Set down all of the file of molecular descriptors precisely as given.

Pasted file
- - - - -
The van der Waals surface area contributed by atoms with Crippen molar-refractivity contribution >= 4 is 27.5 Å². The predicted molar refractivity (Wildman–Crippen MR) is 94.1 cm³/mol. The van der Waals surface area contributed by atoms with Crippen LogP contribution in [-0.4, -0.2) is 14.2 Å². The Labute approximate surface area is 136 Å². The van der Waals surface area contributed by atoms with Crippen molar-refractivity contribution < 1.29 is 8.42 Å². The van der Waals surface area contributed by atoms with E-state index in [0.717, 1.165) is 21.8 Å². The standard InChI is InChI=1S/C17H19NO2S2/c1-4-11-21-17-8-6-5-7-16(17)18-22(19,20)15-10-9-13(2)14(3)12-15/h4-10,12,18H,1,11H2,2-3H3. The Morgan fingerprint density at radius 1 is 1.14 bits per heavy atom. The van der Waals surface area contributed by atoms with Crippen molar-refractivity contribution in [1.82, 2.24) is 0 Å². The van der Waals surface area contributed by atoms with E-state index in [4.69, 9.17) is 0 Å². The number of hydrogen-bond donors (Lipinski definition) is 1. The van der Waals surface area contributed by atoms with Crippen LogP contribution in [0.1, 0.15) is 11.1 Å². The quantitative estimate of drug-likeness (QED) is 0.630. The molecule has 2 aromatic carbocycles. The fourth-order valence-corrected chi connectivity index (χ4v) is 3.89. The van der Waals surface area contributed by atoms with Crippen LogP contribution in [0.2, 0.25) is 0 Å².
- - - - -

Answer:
The van der Waals surface area contributed by atoms with Crippen molar-refractivity contribution >= 4 is 27.5 Å². The predicted molar refractivity (Wildman–Crippen MR) is 94.1 cm³/mol. The van der Waals surface area contributed by atoms with Crippen LogP contribution in [-0.4, -0.2) is 14.2 Å². The Labute approximate surface area is 136 Å². The van der Waals surface area contributed by atoms with Crippen molar-refractivity contribution < 1.29 is 8.42 Å². The van der Waals surface area contributed by atoms with E-state index in [0.717, 1.165) is 21.8 Å². The standard InChI is InChI=1S/C17H19NO2S2/c1-4-11-21-17-8-6-5-7-16(17)18-22(19,20)15-10-9-13(2)14(3)12-15/h4-10,12,18H,1,11H2,2-3H3. The Morgan fingerprint density at radius 1 is 1.14 bits per heavy atom. The van der Waals surface area contributed by atoms with Crippen molar-refractivity contribution in [1.82, 2.24) is 0 Å². The van der Waals surface area contributed by atoms with E-state index in [4.69, 9.17) is 0 Å². The number of hydrogen-bond donors (Lipinski definition) is 1. The van der Waals surface area contributed by atoms with Crippen LogP contribution in [0.1, 0.15) is 11.1 Å². The quantitative estimate of drug-likeness (QED) is 0.630. The molecule has 2 aromatic carbocycles. The fourth-order valence-corrected chi connectivity index (χ4v) is 3.89. The van der Waals surface area contributed by atoms with Crippen LogP contribution in [0.2, 0.25) is 0 Å².